Cyberthreats are becoming more prevalent every year. As organizations around the world have embraced the hybrid work transformation, cybercriminals have continued to adapt and discover new ways to breach security environments.
Phishing is still responsible for almost 70% of data breaches and ransomware attackers continue to raise the stakes by not only doubling or tripling their payout terms when extorting victims, but some are beginning to offer ransomware-as-a-service (RaaS). With RaaS, a partner network carries out the attack, making it difficult to determine who the original culprit is. Finally, many cybercriminals are targeting on-premises systems, underlining the need for business leaders to move their infrastructure to the cloud.
Most cyberattacks can be prevented by practicing basic cybersecurity principles within your security environment. By applying the following fundamental security best practices, you can help prevent cybercriminals from compromising your data.
Before we begin, it is important to understand that these principles are rooted in a “Zero Trust” security model. Developing a Zero Trust security strategy is essential to securing a modern workforce.
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A Zero Trust model says, “Never trust, always verify.” With a Zero Trust approach:
- Every access attempt is explicitly verified. – You cannot trust a single device, nor a user attempting to access your network. You must use all available data to always verify that they are who they say they are.
- Users and admins have least privilege access – Develop strong governance policies by limiting user access with just-in-time and just-enough-access, risk-based adaptive polices, and data protection.
- Assume a breach has already occurred – Have the mentality that the attacker is already in the network by segmenting access by network, user, devices, and app awareness.
Now that we understand this concept, here are 4 basic principles to help better protect your hybrid workforce:
You knew this one was coming.
For a handful of years, enabling multi-factor authentication (MFA) has been a top recommendation for cybersecurity best practices. This is because most data breaches can be curbed by turning on this one simple feature. A 2019 study conducted by Microsoft showed that 99.9% of attacks can be blocked with multi-factor authentication.
In a previous version of this article, we highlighted how having good password hygiene was essential, and it’s true; having a strong password is essential, but we should operate as though cybercriminals already have access to them. Enabling MFA gives peace of mind that even if your CFO’s credentials are compromised, the attacker will not be able to breach the environment.
Enabling the added use of biometrics also ensures strong authentication of a user’s identity, making it even more difficult for a criminal to successfully breach your data.
Learn how to align your people, processes, and technology to a Zero Trust security model by viewing the webinar recording for “Zero Trust in Action.”
Unmanaged devices are an easy entry point for bad actors. Because of this, it is essential for your enterprise security that only healthy devices have access to corporate applications and data.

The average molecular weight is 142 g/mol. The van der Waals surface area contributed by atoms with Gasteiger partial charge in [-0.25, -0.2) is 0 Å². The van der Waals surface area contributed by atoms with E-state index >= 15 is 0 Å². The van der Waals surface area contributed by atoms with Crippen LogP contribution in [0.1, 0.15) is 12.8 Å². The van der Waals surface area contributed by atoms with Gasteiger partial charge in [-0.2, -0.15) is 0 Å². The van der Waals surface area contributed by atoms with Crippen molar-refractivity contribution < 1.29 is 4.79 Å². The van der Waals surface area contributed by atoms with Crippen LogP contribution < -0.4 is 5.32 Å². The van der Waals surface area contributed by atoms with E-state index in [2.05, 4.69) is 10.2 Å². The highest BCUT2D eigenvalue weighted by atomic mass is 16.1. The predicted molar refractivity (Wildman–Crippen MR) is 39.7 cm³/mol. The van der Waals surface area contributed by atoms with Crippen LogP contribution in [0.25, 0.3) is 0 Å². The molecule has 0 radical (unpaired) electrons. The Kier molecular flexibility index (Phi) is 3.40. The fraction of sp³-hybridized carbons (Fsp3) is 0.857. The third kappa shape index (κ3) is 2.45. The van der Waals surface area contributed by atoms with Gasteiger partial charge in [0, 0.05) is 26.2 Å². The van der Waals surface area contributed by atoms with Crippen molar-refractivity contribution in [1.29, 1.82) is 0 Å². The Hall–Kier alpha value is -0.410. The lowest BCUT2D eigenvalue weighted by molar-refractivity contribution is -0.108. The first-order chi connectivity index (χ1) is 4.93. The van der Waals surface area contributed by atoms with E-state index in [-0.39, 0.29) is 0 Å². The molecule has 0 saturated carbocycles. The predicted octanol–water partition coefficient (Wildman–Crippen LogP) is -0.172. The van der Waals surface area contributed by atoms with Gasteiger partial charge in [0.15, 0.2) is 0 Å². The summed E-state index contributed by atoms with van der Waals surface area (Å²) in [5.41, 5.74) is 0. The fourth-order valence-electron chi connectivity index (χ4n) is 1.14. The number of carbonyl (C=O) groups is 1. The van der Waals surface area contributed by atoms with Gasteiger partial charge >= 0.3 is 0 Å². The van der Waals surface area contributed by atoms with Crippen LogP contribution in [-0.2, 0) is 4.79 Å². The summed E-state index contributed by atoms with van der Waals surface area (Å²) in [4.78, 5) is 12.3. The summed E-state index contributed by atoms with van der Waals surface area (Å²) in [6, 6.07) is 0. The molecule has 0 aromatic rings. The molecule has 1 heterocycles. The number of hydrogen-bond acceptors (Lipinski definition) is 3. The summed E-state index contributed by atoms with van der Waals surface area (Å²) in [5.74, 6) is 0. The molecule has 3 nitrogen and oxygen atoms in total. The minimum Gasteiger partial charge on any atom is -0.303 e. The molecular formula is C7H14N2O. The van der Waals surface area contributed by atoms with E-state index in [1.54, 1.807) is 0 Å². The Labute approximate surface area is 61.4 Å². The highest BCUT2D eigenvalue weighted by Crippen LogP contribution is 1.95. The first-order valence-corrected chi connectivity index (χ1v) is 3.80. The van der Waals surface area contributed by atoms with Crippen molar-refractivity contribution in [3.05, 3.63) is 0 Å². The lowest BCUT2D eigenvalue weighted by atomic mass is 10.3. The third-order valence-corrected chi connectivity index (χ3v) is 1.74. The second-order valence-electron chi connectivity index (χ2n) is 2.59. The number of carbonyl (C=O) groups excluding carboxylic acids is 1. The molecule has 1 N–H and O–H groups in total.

It should be a condition of access to any company resource (laptops, desktops, mobile devices, workplace apps, etc.) that they meet a minimum healthy device state before being validated. This can be done by enrolling your devices in a device-management system such as Microsoft Intune.
Making sure that the patching process is regularly scheduled and understood by the end users is another way to ensure devices are consistently protected with the most recent updates and protective fixes.
Forrester Research estimates that 80% of data breaches involve privileged credentials. No matter how technically competent or trustworthy a user is, there is always the risk of their credentials leaking, meaning that any applications, processes, systems, and devices that they have access to are now compromised.
Every program and every user of the system should operate using the least set of privileges necessary to complete the job. This is known as the “Principle of Least Privilege (POLP).” By applying this principle you reduce the risk of intentional and unintentional data leaks, as well as malware infections like ransomware, because the user will not have the permission to install it.
It is also important to consistently monitor what roles and systems users have access to by creating an auditing schedule.
It is vital to make sure that everyone in your organization feels empowered with these security changes. If you keep them in the dark, they will do whatever they can to find a way to work around it, circumvent it, and ultimately become frustrated. This could impact their productivity and ability to do their job. Don’t leave your employees in the dark along the way; conduct training sessions and provide them with the necessary resources and instructions to keep them informed along the way.
It may sound cynical, but you must always assume that your organization is being targeted by somebody, whether directly or not. By applying Zero Trust security principles you can help prevent your people, data, and business from breaches.
Apex’s Microsoft Security Workshops can help you strengthen your organization’s security posture. Workshops include a threat check analysis of your environment, overview of Microsoft 365 security features, and actionable recommendations including a deployment plan for a protected and secure workforce. Additionally, workshops are conducted at no-cost to eligible customers through Microsoft programs. Learn More. >